1.66:1: 35 mm European widescreen standard; Super 16 mm. (5:3, sometimes expressed more accurately as "1.67".)
1.75:1: early 35 mm widescreen ratio, since abandoned.
1.78:1: video widescreen standard (16:9). Also used in high-definition television One of 3 ratios specified for MPEG-2 video compression.
1.85:1: 35 mm US and UK widescreen standard for theatrical film. Uses approximately 3 perforations ("perfs") of image space per 4 perf frame; films can be shot in 3-perf to save cost of film stock. Also known as "flat".
2.00:1: Used primarily as a flat format in the 1950s and early 1960s by Universal-International, as well as Paramount for some of their VistaVision titles. Also used as one of the variable anamorphic ratios with SuperScope. Used as the aspect ratio for the DVD release of Apocalypse Now.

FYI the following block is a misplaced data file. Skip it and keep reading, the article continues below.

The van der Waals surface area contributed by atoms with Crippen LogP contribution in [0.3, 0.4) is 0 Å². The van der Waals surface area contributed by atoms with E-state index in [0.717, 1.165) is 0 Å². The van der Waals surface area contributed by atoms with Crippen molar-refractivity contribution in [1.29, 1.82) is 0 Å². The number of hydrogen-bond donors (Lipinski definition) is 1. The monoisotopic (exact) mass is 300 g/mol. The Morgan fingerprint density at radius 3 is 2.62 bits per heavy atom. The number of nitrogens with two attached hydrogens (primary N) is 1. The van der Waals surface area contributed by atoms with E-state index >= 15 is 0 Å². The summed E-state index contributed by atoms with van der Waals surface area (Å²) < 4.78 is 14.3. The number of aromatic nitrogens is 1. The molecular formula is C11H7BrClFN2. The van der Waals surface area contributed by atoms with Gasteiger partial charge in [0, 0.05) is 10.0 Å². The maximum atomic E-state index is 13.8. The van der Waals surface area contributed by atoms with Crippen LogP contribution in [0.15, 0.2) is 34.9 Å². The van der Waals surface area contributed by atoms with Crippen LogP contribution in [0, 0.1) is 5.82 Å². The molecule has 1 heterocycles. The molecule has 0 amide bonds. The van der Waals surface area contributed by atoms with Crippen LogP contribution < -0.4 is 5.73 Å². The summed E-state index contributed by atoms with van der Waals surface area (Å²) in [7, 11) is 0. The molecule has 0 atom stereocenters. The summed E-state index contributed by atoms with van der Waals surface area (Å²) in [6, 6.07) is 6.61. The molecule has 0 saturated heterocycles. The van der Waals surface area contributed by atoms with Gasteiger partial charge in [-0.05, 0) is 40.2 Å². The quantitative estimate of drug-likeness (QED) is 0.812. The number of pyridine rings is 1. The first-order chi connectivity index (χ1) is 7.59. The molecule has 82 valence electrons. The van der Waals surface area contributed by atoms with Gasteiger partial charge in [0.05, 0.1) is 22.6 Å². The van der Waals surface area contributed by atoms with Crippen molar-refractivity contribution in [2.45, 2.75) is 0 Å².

2.2:1: 70 mm standard. Originally developed for Todd-AO in the 1950s. 2.21:1 specified for MPEG-2 but not used.
2.35:1 : 35 mm anamorphic prior to 1970, used by CinemaScope ("'Scope") and early Panavision. The anamorphic standard has subtly changed so that modern anamorphic productions are actually 2.39[1], but often referred to as 2.35 anyway, due to old convention. (Note that anamorphic refers to the print and not necessarily the negative.)
2.39:1: 35 mm anamorphic from 1970 onwards. Sometimes rounded up to 2.40[1]. Sometimes referred to as 'Scope.
2.55:1: Original aspect ratio of CinemaScope before optical sound was added to the film. This was also the aspect ratio of CinemaScope 55.
2.59:1: Cinerama at full height (three specially captured 35 mm images projected side-by-side into one composite widescreen image).